In IPM, cultural and physical practices are those activities involved in caring for plants, such as site and cultivar selection, creating habitats for beneficial insects, weeding, watering, nutrient management, etc.
Selection of a good planting site and proper planting methods are essential to the long-term health of plants. In addition, proper fertilization and watering practices reduce plant stress. Some general rules of thumb include: 1) water-stressed plants become more susceptible to spider mites; 2) over-fertilization renders plants more attractive to aphids. Too much and too little water and fertilizer can cause plant stress.
Use landscape plant species that are not hosts to pests and, if available, pest-resistant plant varieties. Many native plants are adapted to the local environment and can offer the best protection. However, some of these plants can also be expected to serve as a host to insect and mite pests. Thus, plant selection can be used to create both an insect “pest-free landscape” or be used to plant an “insect-intensive landscape” (the expanded version of a butterfly garden)!
- Ornamental plants that are susceptible to arthropod pests
- Select Plants by Adaptability Region
- The Importance of Using Native Plants in the Landscape
Watering practices can be a major contributor to changing habitats. For instance, in dryer habitats, irrigation can favor new vegetation patterns while discouraging or eliminating host-plant species previously common to the area.
Properly Identify Insect Pests
Proper identification of insect pests is a key concept in IPM. Management programs are most effective when targeted to the life cycle and behavior of the pest. Contact your local Texas AgriLife Extension Service office for help in accurately identifying insects pests. Extension entomology programs provide identifications, fact sheets and publications. An identification form is available to submit insect and mite samples. Also see: A Field Guide to Common Texas Insects (Texas Monthly Fieldguide Series) by Bastiaan M. Drees and John A. Jackman (1998).
Recognize and Diagnose Plant Damage
Insect pests damage plants by feeding on them. Feeding symptoms are often easier to detect than the pests themselves. Caterpillars, grasshoppers and beetles all have chewing mouthparts. They can chew holes in leaves, strip them bare (skeletonize) or defoliate entire plants. They may also tunnel into petioles (leaf stalks) and stems and consume entire plants.Recently damaged plant parts will have freshly damaged edges. Older damage turns the edges brown. Other evidence of damage by chewing insects includes silk or fecal material in the vicinity of the damage. See more about recognizing insect damage.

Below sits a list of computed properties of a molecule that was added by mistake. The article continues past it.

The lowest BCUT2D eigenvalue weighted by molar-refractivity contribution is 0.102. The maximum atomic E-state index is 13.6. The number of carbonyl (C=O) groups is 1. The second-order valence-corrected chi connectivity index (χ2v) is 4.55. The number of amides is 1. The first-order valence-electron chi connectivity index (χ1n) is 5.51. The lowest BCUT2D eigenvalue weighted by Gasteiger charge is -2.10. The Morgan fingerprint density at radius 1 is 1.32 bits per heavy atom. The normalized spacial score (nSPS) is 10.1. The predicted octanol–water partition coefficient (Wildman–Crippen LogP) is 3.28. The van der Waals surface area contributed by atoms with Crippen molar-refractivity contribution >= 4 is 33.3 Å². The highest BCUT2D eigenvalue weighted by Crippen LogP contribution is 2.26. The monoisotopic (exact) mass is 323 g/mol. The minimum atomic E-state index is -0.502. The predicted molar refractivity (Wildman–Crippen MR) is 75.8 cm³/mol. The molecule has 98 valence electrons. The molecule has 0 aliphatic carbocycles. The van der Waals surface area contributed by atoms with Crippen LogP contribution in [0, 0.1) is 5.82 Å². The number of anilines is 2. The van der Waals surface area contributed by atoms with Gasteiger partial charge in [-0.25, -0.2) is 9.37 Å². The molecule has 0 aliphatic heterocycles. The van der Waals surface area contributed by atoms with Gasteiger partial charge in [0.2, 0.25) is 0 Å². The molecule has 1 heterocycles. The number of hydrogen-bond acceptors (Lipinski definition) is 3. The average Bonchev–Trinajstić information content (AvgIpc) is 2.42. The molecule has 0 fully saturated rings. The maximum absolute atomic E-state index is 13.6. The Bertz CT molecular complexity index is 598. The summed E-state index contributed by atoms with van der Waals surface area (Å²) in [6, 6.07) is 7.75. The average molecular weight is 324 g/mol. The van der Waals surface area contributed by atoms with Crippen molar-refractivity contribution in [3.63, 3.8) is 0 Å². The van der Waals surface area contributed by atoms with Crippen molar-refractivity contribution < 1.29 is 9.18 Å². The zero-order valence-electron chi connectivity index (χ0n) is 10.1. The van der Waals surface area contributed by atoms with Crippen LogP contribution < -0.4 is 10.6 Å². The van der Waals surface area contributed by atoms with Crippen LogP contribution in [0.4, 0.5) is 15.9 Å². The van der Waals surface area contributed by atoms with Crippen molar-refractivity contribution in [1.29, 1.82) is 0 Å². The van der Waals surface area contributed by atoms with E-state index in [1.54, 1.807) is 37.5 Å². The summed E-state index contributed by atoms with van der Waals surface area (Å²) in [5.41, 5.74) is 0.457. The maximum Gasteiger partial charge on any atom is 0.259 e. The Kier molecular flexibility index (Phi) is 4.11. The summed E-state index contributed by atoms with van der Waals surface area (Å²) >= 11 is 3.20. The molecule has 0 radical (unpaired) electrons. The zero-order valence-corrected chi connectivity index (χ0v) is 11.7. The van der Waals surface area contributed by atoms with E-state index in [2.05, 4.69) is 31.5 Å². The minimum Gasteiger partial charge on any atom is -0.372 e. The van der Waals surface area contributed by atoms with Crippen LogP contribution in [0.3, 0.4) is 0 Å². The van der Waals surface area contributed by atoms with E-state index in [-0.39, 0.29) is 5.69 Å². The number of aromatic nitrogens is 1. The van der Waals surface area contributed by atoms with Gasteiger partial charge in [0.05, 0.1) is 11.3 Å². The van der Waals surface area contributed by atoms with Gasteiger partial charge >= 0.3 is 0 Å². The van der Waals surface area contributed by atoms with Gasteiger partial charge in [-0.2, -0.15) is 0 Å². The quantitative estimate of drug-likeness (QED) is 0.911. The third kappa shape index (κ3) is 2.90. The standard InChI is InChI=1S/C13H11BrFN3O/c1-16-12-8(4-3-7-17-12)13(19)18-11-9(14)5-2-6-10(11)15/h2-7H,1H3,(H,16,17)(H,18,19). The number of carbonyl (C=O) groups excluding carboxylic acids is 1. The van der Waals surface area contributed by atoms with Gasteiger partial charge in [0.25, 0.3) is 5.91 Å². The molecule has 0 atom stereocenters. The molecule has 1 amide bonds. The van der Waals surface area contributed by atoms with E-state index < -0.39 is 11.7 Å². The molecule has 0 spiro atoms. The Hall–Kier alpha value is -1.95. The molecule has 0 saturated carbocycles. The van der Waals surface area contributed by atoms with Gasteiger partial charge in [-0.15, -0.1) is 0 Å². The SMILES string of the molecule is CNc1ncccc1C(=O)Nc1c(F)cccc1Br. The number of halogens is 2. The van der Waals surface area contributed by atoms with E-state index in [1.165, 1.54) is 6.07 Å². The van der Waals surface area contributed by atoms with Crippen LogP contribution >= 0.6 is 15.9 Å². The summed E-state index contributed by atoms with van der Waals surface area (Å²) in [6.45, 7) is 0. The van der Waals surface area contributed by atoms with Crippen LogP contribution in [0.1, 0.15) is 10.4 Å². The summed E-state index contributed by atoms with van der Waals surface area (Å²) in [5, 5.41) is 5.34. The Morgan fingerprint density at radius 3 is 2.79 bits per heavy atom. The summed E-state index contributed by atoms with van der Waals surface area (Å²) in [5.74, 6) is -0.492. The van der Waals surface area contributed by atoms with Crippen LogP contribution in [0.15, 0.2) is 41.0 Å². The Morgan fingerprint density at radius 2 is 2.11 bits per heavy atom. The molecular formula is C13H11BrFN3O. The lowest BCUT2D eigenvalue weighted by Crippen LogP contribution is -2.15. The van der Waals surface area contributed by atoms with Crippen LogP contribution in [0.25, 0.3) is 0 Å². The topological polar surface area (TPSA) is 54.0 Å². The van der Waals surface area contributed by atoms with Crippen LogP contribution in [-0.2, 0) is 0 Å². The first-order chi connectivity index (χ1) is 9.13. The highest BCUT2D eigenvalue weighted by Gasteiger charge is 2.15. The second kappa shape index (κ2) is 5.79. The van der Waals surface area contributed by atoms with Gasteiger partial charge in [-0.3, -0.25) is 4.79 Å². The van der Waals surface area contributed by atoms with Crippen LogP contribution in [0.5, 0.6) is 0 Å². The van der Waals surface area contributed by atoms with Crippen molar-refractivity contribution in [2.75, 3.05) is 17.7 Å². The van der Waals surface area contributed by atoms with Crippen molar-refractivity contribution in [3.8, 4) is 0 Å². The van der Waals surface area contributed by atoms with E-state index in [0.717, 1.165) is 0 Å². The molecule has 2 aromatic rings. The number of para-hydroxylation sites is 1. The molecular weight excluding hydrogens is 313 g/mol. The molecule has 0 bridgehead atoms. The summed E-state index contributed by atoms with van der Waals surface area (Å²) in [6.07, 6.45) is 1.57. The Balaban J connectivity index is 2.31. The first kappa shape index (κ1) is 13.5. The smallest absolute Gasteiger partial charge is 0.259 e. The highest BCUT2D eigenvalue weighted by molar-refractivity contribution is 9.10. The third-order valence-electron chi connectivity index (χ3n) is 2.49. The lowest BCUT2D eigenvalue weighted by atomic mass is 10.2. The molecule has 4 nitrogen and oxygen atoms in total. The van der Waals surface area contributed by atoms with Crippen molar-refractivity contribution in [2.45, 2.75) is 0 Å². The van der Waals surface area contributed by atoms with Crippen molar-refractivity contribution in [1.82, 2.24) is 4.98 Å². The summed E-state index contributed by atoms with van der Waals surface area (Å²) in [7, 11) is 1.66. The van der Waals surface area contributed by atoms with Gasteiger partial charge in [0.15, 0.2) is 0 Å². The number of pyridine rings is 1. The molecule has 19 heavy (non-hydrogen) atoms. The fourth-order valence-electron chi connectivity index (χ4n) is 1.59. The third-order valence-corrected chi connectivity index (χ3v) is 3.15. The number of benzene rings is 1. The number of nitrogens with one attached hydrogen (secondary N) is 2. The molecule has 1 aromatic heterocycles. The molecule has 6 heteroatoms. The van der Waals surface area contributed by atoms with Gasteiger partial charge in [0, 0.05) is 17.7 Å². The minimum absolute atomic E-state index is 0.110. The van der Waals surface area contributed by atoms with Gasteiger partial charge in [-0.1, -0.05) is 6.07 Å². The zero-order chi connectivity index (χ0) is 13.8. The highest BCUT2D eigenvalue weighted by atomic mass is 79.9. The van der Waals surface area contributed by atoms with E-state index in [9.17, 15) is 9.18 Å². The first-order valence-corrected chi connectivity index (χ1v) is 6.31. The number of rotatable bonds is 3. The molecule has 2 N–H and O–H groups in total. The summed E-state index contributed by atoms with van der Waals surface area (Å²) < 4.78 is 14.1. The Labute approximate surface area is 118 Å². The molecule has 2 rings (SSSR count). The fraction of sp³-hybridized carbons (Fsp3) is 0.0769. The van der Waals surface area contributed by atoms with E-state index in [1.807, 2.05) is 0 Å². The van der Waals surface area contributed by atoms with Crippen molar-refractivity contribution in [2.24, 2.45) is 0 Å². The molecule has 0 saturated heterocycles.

Arthropods exist in specific sets of environmental conditions, which include elements such as shelter areas and food resources such as host plants. Understanding habitat requirements of specific arthropods can help in the design of landscapes that either encourage or discourage their populations.
During the process or urbanization, natural habitats are modified and evolve over time to favor various species or different groups of arthropods. Populations of species in the wild or natural habitat may persist or migrate from neighboring non-urbanized habitats. For instance, if a landscape is established in an area such as pasture, some insects may be locally abundant. Similarly, in areas with a prevalence or cracks and crevices created by rocks, fallen trees and other debris, scorpions may be a common occurrence. As new elements are added or removed from the environment, conditions change to favor different species or groups of species. Careful selection of elements removed or added to the environment will dictate which species will be encourage or discouraged.
Abiotic elements are the non-living factors in an environment (light, temperature, wind, precipitation, gasses). Many nuisance pests are present due to physical characteristics of the local environment. Piles or rocks, deposits of leaf litter, and presence of ground debris are favorable habitats of creatures like snails and slugs, sowbugs and pillbugs, centipedes and millipedes, and scorpions. When these elements persist undisturbed, populations of these organisms may persist. Shade, moisture and structure (cracks and crevices) profoundly affect arthropod populations favored in those habitats. Watering practices can be a major contributor to changing habitats. For instance, in drier habitats irrigation can favor new vegetation patterns while discouraging or eliminating host-plant species previously common to the area.
Light, Heat and Humidity
Physical methods of insect control include light, heat and humidity. Manipulating these is often difficult in the landscape. Too much light can lead to sun scalding whereas too little light can cause poor vigor. Both situations can reduce plant health and lead to pest problems. Humidity becomes a more important factor in interiorscapes, where air conditioning systems cause low humidity conditions. This situation can be detrimental to the survival of natural enemies that control indoor pests.
Biotic elements are the living factors in an environment (food such as host plants, other living organisms, competition, relationships, predation, etc.). Arthropods that depend on food from plant materials can thrive in habitats where suitable host plants are prevalent. Preserving or removing these plants can have a dramatic effect on populations of these species, and planting or introduction of new host plants will cause shifts in the arthropod species present and their abundance.
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